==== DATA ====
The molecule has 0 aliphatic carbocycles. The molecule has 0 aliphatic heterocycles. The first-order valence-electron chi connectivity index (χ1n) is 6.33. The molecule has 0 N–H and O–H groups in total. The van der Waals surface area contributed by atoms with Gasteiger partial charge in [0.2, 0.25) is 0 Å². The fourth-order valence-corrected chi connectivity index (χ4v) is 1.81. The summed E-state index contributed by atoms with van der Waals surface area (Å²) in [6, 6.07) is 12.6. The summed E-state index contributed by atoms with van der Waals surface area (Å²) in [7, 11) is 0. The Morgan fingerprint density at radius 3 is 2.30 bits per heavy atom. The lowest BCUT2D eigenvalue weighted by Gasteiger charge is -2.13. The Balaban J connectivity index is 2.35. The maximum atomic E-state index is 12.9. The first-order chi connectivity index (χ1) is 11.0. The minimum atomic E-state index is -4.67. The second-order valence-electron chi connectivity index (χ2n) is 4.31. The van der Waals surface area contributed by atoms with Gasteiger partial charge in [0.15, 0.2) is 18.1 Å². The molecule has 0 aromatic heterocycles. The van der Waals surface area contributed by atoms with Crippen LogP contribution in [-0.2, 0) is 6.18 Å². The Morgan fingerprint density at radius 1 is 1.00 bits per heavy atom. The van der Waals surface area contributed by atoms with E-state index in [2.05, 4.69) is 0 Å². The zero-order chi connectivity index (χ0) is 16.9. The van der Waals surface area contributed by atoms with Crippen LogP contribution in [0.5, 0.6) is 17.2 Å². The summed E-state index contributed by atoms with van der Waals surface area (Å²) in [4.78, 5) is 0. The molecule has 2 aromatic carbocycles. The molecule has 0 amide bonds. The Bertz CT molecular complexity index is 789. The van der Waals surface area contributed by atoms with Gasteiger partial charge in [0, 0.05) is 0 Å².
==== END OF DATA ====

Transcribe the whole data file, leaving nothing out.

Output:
The molecule has 0 aliphatic carbocycles. The molecule has 0 aliphatic heterocycles. The first-order valence-electron chi connectivity index (χ1n) is 6.33. The molecule has 0 N–H and O–H groups in total. The van der Waals surface area contributed by atoms with Gasteiger partial charge in [0.2, 0.25) is 0 Å². The fourth-order valence-corrected chi connectivity index (χ4v) is 1.81. The summed E-state index contributed by atoms with van der Waals surface area (Å²) in [6, 6.07) is 12.6. The summed E-state index contributed by atoms with van der Waals surface area (Å²) in [7, 11) is 0. The Morgan fingerprint density at radius 3 is 2.30 bits per heavy atom. The lowest BCUT2D eigenvalue weighted by Gasteiger charge is -2.13. The Balaban J connectivity index is 2.35. The maximum atomic E-state index is 12.9. The first-order chi connectivity index (χ1) is 11.0. The minimum atomic E-state index is -4.67. The second-order valence-electron chi connectivity index (χ2n) is 4.31. The van der Waals surface area contributed by atoms with Gasteiger partial charge in [0.15, 0.2) is 18.1 Å². The molecule has 0 aromatic heterocycles. The van der Waals surface area contributed by atoms with Crippen LogP contribution in [-0.2, 0) is 6.18 Å². The Morgan fingerprint density at radius 1 is 1.00 bits per heavy atom. The van der Waals surface area contributed by atoms with E-state index in [2.05, 4.69) is 0 Å². The zero-order chi connectivity index (χ0) is 16.9. The van der Waals surface area contributed by atoms with Crippen LogP contribution in [0.5, 0.6) is 17.2 Å². The summed E-state index contributed by atoms with van der Waals surface area (Å²) in [4.78, 5) is 0. The molecule has 2 aromatic carbocycles. The molecule has 0 amide bonds. The Bertz CT molecular complexity index is 789. The van der Waals surface area contributed by atoms with Gasteiger partial charge in [0, 0.05) is 0 Å².